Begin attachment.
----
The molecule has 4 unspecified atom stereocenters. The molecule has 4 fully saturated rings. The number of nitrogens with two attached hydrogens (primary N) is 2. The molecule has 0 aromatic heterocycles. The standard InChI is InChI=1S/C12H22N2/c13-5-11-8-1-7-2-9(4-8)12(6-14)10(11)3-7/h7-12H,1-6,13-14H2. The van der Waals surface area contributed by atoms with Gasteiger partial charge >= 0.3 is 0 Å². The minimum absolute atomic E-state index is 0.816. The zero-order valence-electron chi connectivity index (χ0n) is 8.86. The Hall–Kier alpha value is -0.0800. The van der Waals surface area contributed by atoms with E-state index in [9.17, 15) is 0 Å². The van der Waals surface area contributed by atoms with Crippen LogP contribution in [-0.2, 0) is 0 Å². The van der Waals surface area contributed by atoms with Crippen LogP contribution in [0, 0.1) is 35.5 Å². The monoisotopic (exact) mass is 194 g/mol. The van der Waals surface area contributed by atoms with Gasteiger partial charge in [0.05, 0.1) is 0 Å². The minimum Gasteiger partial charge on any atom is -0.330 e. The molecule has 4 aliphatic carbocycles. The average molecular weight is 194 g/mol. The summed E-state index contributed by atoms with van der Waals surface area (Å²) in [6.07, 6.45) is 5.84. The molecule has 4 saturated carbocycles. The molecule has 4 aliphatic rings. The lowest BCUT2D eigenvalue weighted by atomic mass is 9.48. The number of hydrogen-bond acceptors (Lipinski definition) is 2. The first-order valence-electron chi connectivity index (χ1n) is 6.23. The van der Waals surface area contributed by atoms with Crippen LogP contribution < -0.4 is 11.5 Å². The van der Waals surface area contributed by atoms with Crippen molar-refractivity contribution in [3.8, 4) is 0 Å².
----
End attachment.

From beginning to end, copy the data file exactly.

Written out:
The molecule has 4 unspecified atom stereocenters. The molecule has 4 fully saturated rings. The number of nitrogens with two attached hydrogens (primary N) is 2. The molecule has 0 aromatic heterocycles. The standard InChI is InChI=1S/C12H22N2/c13-5-11-8-1-7-2-9(4-8)12(6-14)10(11)3-7/h7-12H,1-6,13-14H2. The van der Waals surface area contributed by atoms with Gasteiger partial charge >= 0.3 is 0 Å². The minimum absolute atomic E-state index is 0.816. The zero-order valence-electron chi connectivity index (χ0n) is 8.86. The Hall–Kier alpha value is -0.0800. The van der Waals surface area contributed by atoms with E-state index in [9.17, 15) is 0 Å². The van der Waals surface area contributed by atoms with Crippen LogP contribution in [-0.2, 0) is 0 Å². The van der Waals surface area contributed by atoms with Crippen LogP contribution in [0, 0.1) is 35.5 Å². The monoisotopic (exact) mass is 194 g/mol. The van der Waals surface area contributed by atoms with Gasteiger partial charge in [0.05, 0.1) is 0 Å². The minimum Gasteiger partial charge on any atom is -0.330 e. The molecule has 4 aliphatic carbocycles. The average molecular weight is 194 g/mol. The summed E-state index contributed by atoms with van der Waals surface area (Å²) in [6.07, 6.45) is 5.84. The molecule has 4 saturated carbocycles. The molecule has 4 aliphatic rings. The lowest BCUT2D eigenvalue weighted by atomic mass is 9.48. The number of hydrogen-bond acceptors (Lipinski definition) is 2. The first-order valence-electron chi connectivity index (χ1n) is 6.23. The van der Waals surface area contributed by atoms with Crippen LogP contribution < -0.4 is 11.5 Å². The van der Waals surface area contributed by atoms with Crippen molar-refractivity contribution in [3.8, 4) is 0 Å².